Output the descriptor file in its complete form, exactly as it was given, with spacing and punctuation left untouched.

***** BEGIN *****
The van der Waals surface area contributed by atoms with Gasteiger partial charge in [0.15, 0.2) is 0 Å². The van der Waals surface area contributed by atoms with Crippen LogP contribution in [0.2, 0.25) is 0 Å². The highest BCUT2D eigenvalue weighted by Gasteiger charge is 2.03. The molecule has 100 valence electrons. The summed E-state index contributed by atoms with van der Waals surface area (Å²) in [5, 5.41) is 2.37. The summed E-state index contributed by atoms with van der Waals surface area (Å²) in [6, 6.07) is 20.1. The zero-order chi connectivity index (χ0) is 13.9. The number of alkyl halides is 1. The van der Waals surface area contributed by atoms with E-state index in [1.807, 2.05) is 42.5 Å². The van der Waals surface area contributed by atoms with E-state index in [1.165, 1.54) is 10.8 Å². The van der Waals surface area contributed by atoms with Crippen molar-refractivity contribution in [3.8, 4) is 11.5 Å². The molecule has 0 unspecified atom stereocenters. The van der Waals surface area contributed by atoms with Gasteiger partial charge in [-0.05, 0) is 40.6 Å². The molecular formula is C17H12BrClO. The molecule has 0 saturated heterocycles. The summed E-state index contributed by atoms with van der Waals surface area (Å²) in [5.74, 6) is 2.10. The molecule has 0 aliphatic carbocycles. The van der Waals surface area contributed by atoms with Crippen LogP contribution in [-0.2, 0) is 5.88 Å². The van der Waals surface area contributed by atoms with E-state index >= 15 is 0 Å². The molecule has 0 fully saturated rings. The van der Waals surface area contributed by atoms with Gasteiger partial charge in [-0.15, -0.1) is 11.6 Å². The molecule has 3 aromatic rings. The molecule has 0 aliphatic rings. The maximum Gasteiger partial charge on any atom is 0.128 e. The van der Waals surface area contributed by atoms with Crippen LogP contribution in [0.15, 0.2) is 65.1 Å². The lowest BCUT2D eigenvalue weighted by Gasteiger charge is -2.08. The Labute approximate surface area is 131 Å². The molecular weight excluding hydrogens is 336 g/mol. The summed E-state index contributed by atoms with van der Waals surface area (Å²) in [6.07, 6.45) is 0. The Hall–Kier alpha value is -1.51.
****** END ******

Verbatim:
The van der Waals surface area contributed by atoms with Gasteiger partial charge in [0.15, 0.2) is 0 Å². The van der Waals surface area contributed by atoms with Crippen LogP contribution in [0.2, 0.25) is 0 Å². The highest BCUT2D eigenvalue weighted by Gasteiger charge is 2.03. The molecule has 100 valence electrons. The summed E-state index contributed by atoms with van der Waals surface area (Å²) in [5, 5.41) is 2.37. The summed E-state index contributed by atoms with van der Waals surface area (Å²) in [6, 6.07) is 20.1. The zero-order chi connectivity index (χ0) is 13.9. The number of alkyl halides is 1. The van der Waals surface area contributed by atoms with E-state index in [1.807, 2.05) is 42.5 Å². The van der Waals surface area contributed by atoms with E-state index in [1.165, 1.54) is 10.8 Å². The van der Waals surface area contributed by atoms with Crippen molar-refractivity contribution in [3.8, 4) is 11.5 Å². The molecule has 0 unspecified atom stereocenters. The van der Waals surface area contributed by atoms with Gasteiger partial charge in [-0.05, 0) is 40.6 Å². The molecular formula is C17H12BrClO. The molecule has 0 saturated heterocycles. The summed E-state index contributed by atoms with van der Waals surface area (Å²) in [5.74, 6) is 2.10. The molecule has 0 aliphatic carbocycles. The van der Waals surface area contributed by atoms with Crippen LogP contribution in [-0.2, 0) is 5.88 Å². The van der Waals surface area contributed by atoms with E-state index >= 15 is 0 Å². The molecule has 0 fully saturated rings. The van der Waals surface area contributed by atoms with Gasteiger partial charge in [-0.15, -0.1) is 11.6 Å². The molecule has 3 aromatic rings. The molecule has 0 aliphatic rings. The maximum Gasteiger partial charge on any atom is 0.128 e. The van der Waals surface area contributed by atoms with Crippen LogP contribution in [0.15, 0.2) is 65.1 Å². The lowest BCUT2D eigenvalue weighted by Gasteiger charge is -2.08. The Labute approximate surface area is 131 Å². The molecular weight excluding hydrogens is 336 g/mol. The summed E-state index contributed by atoms with van der Waals surface area (Å²) in [6.07, 6.45) is 0. The Hall–Kier alpha value is -1.51.